Board for Judicial Administration
Members present: Chief Justice Gerry Alexander, chair (late arrival); Judge James M. Riehl, member-chair; Mr. Dale Carlisle; Judge Christine Cary; Judge Chris Culp; Judge James Gavin; Judge Robert Harris; Judge Vicki Hogan; Judge Stephen Holman; Judge Ronald Kessler; Judge Frank Kurtz; Justice Barbara Madsen; Judge Dirk Marler; Judge Robert McSeveney; Ms. Mary McQueen; and Judge Karen Seinfeld
Members absent: Judge William Baker; Judge Vickie Churchill; Mr. Richard Eymann; Judge Deborah Fleck; and Mr. Jan Eric Peterson
Guests present: Judge James Murphy; Judge Michael Roewe; and Mr. Scott Smith
Staff present: Mr. Gil Austin; Mr. Rick Coplen; Ms. Jude Cryderman; Mr. Doug Haake; Mr. Victor Moore; and Ms. Yvonne Pettus
Call to order
The meeting was called to order by Judge James Riehl, member-chair.
Judge Dirk Marler, president-elect of the District and Municipal Court Judges' Association was introduced.
Judge Marler pointed out he was not a member of the Board at the May meeting. His name should be removed from the members absent designation in the minutes.
It was moved by Judge Kessler and seconded by Judge Kurtz to approve the minutes of the May 18, 2001 as amended. The motion passed unanimously.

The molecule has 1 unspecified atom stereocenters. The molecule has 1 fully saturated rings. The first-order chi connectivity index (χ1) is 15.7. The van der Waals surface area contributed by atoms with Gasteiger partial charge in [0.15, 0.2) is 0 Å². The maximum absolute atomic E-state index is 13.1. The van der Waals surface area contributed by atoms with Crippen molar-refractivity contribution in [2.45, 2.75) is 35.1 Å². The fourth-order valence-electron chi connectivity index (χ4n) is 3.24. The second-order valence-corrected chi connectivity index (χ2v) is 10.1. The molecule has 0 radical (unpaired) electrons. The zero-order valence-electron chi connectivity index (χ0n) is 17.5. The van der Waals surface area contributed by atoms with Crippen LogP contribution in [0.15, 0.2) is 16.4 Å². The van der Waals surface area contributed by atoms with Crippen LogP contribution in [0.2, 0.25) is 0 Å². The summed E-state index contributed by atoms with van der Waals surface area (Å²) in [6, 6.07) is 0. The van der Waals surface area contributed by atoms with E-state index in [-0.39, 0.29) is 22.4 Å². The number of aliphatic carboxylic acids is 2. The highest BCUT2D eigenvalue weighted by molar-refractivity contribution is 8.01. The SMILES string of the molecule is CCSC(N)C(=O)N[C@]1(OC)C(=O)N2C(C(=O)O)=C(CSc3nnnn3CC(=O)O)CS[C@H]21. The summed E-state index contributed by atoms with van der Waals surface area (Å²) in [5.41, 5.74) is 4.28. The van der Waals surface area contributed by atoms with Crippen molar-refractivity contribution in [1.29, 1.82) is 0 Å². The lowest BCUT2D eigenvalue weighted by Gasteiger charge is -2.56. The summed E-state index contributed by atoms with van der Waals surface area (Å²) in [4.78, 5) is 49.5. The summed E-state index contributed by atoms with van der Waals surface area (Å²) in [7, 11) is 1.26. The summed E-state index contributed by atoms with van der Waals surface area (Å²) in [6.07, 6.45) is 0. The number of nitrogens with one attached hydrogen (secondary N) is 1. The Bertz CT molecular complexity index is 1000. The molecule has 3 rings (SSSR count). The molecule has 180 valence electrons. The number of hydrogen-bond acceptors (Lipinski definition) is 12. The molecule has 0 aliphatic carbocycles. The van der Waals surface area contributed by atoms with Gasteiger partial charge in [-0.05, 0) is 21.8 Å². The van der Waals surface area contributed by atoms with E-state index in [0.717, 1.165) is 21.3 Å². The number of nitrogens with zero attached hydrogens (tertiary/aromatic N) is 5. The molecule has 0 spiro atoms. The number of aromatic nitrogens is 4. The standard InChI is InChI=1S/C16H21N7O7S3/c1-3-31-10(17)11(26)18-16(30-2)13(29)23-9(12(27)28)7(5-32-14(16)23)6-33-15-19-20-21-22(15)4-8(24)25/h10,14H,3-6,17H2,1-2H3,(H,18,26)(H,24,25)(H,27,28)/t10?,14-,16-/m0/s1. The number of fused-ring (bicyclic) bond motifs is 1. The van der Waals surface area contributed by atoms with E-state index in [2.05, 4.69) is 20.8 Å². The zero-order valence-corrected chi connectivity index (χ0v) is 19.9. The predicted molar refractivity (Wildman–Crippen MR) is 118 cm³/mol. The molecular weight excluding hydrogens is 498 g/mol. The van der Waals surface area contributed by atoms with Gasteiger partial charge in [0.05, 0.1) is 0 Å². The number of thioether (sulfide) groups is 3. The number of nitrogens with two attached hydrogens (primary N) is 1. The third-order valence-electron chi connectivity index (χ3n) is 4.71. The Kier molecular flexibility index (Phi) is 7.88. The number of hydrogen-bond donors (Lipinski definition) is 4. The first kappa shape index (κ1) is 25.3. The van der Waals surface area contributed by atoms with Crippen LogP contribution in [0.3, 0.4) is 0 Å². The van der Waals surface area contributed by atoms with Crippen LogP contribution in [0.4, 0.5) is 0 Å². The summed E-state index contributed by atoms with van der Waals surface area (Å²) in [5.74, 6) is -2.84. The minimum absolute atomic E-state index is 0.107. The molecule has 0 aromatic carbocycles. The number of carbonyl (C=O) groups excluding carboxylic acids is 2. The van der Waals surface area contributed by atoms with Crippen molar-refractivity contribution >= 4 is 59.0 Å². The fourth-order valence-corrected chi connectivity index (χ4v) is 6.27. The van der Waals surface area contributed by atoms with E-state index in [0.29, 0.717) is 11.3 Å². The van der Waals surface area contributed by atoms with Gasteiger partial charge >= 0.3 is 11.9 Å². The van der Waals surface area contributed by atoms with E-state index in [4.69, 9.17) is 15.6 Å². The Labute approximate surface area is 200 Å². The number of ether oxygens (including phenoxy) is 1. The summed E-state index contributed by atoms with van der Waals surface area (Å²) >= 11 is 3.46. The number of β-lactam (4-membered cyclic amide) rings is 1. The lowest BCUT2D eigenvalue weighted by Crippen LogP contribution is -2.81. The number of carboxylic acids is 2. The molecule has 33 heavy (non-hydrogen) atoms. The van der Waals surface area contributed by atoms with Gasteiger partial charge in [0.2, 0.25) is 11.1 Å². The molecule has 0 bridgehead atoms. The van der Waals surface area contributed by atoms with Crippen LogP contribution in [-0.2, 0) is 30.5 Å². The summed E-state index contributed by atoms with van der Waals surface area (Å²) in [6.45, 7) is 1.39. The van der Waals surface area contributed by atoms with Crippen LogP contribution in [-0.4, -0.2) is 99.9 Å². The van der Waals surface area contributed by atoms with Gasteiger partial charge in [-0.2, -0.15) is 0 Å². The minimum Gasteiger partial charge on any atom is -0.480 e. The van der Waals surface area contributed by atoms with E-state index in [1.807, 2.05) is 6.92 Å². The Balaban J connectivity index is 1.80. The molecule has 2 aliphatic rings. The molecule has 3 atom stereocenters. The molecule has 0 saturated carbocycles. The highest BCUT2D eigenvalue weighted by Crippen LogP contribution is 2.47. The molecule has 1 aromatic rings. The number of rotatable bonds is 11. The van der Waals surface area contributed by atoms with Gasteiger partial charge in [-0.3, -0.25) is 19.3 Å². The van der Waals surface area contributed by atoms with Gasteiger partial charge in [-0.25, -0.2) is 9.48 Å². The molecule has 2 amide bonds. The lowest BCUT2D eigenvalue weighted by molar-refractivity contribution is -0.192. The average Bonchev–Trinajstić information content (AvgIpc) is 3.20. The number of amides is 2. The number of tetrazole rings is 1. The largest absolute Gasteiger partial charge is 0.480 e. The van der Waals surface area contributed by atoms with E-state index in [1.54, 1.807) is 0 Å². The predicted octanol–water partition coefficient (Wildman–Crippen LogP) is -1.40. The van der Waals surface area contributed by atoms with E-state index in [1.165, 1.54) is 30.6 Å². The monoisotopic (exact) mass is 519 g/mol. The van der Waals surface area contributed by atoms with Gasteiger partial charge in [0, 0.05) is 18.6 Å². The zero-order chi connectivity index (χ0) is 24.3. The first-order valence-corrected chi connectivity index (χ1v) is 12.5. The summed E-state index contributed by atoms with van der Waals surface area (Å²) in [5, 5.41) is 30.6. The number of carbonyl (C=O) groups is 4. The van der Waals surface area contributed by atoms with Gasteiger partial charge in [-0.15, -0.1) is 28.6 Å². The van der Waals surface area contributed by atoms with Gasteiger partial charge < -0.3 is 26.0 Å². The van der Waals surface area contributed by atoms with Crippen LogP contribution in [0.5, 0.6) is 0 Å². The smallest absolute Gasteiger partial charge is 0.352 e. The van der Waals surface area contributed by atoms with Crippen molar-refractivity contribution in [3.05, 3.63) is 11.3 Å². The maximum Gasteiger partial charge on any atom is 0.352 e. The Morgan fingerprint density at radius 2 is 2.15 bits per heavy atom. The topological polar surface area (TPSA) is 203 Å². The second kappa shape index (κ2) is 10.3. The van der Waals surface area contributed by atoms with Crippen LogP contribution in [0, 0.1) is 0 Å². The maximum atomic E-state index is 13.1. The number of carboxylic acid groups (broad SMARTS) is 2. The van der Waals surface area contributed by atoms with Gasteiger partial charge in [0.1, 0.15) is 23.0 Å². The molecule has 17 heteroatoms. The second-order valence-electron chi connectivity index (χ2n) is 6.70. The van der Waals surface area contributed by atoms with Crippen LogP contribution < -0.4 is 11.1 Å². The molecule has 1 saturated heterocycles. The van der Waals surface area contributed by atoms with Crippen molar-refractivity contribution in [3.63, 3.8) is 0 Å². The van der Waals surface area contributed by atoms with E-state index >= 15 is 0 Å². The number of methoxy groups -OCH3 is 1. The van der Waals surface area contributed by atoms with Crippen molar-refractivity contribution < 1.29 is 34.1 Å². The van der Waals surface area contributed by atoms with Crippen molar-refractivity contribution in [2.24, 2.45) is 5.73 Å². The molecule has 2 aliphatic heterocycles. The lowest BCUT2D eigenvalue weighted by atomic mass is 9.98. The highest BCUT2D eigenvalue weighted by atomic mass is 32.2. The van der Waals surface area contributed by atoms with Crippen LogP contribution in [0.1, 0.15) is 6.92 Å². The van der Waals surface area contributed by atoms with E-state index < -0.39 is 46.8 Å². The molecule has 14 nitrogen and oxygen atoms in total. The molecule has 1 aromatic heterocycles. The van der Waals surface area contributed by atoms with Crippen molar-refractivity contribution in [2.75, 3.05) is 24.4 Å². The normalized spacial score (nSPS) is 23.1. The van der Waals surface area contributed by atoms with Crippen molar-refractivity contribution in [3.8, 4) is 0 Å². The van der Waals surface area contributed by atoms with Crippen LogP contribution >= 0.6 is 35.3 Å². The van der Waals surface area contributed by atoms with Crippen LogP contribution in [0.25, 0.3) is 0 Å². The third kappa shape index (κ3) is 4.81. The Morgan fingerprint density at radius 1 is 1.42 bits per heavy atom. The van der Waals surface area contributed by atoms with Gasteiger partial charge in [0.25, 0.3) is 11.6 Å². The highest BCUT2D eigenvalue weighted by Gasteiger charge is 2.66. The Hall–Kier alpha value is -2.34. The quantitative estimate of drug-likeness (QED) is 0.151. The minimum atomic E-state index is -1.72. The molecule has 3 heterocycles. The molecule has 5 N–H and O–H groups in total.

Pattern Forms Committee
Judge Holman reported the Pattern Forms Committee had several concerns regarding the recommendations of the Project 2001 committee. He continued, the Pattern Forms Committee unanimously agreed that in order to accomplish the recommendations a substantial increase in resources would be necessary.
It was agreed that the BJA Long-range Planning Committee would review the PFC request for clarification.
Municipal Court Judges Salary Issue
Judge McSeveney reported on the concerns of some of the municipal court judges regarding the work of the Salary Commission. He continued, not all municipal court judges' salaries are prorated or comparable to district court judges. He advised that municipal court judges are not paid to attend conferences, which can create some difficulties. He also indicated that a survey would be distributed to the DMCJA to ascertain the feeling of the general membership.
Judge Culp stated the municipal court members realize they are not forgotten, but did feel left out of this last salary effort. The real issue is whether the municipal court judges can or should be included.
Ms. McQueen stated mandatory education would solve the problem of municipal court judges' inability to attend conferences. Further, new judges could request that AOC provide technical assistance, which might include review of policies and contract proposals. She also indicated that obtaining copies of the municipal court judge's contracts would be helpful.